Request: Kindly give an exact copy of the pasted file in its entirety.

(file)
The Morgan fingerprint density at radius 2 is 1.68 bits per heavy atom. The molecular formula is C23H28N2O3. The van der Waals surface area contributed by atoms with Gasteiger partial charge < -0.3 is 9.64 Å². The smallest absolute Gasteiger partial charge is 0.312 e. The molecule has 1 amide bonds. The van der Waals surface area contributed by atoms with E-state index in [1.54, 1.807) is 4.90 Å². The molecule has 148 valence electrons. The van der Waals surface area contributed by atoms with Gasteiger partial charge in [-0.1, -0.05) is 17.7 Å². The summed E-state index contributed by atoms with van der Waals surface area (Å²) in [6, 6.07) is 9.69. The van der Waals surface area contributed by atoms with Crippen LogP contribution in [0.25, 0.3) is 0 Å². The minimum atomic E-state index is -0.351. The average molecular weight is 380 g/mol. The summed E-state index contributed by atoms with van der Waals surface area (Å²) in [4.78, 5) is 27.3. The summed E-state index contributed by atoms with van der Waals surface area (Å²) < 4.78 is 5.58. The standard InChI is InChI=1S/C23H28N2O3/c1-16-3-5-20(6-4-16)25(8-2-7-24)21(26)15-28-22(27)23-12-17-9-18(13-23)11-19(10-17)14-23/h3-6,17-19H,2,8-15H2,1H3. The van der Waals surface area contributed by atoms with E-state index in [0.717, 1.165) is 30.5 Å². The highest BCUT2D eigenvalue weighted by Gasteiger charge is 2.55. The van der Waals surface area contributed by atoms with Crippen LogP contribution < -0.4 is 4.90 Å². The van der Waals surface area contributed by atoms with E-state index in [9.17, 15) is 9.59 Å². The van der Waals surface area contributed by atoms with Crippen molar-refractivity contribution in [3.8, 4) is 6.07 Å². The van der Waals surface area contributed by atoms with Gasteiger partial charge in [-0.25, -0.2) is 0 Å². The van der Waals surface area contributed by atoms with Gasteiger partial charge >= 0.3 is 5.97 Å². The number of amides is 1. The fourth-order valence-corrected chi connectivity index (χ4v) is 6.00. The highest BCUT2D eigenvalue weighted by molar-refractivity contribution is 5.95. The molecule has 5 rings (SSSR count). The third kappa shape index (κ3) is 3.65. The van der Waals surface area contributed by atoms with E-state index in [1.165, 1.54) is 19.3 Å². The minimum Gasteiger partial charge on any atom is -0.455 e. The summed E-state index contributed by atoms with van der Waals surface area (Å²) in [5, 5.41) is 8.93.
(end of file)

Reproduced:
The Morgan fingerprint density at radius 2 is 1.68 bits per heavy atom. The molecular formula is C23H28N2O3. The van der Waals surface area contributed by atoms with Gasteiger partial charge < -0.3 is 9.64 Å². The smallest absolute Gasteiger partial charge is 0.312 e. The molecule has 1 amide bonds. The van der Waals surface area contributed by atoms with E-state index in [1.54, 1.807) is 4.90 Å². The molecule has 148 valence electrons. The van der Waals surface area contributed by atoms with Gasteiger partial charge in [-0.1, -0.05) is 17.7 Å². The summed E-state index contributed by atoms with van der Waals surface area (Å²) in [6, 6.07) is 9.69. The van der Waals surface area contributed by atoms with Crippen LogP contribution in [0.25, 0.3) is 0 Å². The minimum atomic E-state index is -0.351. The average molecular weight is 380 g/mol. The summed E-state index contributed by atoms with van der Waals surface area (Å²) in [4.78, 5) is 27.3. The summed E-state index contributed by atoms with van der Waals surface area (Å²) < 4.78 is 5.58. The standard InChI is InChI=1S/C23H28N2O3/c1-16-3-5-20(6-4-16)25(8-2-7-24)21(26)15-28-22(27)23-12-17-9-18(13-23)11-19(10-17)14-23/h3-6,17-19H,2,8-15H2,1H3. The van der Waals surface area contributed by atoms with E-state index in [0.717, 1.165) is 30.5 Å². The highest BCUT2D eigenvalue weighted by Gasteiger charge is 2.55. The van der Waals surface area contributed by atoms with Crippen LogP contribution < -0.4 is 4.90 Å². The van der Waals surface area contributed by atoms with E-state index in [9.17, 15) is 9.59 Å². The van der Waals surface area contributed by atoms with Crippen molar-refractivity contribution in [3.8, 4) is 6.07 Å². The van der Waals surface area contributed by atoms with Gasteiger partial charge in [-0.25, -0.2) is 0 Å². The van der Waals surface area contributed by atoms with Gasteiger partial charge >= 0.3 is 5.97 Å². The number of amides is 1. The fourth-order valence-corrected chi connectivity index (χ4v) is 6.00. The highest BCUT2D eigenvalue weighted by molar-refractivity contribution is 5.95. The molecule has 5 rings (SSSR count). The third kappa shape index (κ3) is 3.65. The van der Waals surface area contributed by atoms with E-state index in [1.165, 1.54) is 19.3 Å². The minimum Gasteiger partial charge on any atom is -0.455 e. The summed E-state index contributed by atoms with van der Waals surface area (Å²) in [5, 5.41) is 8.93.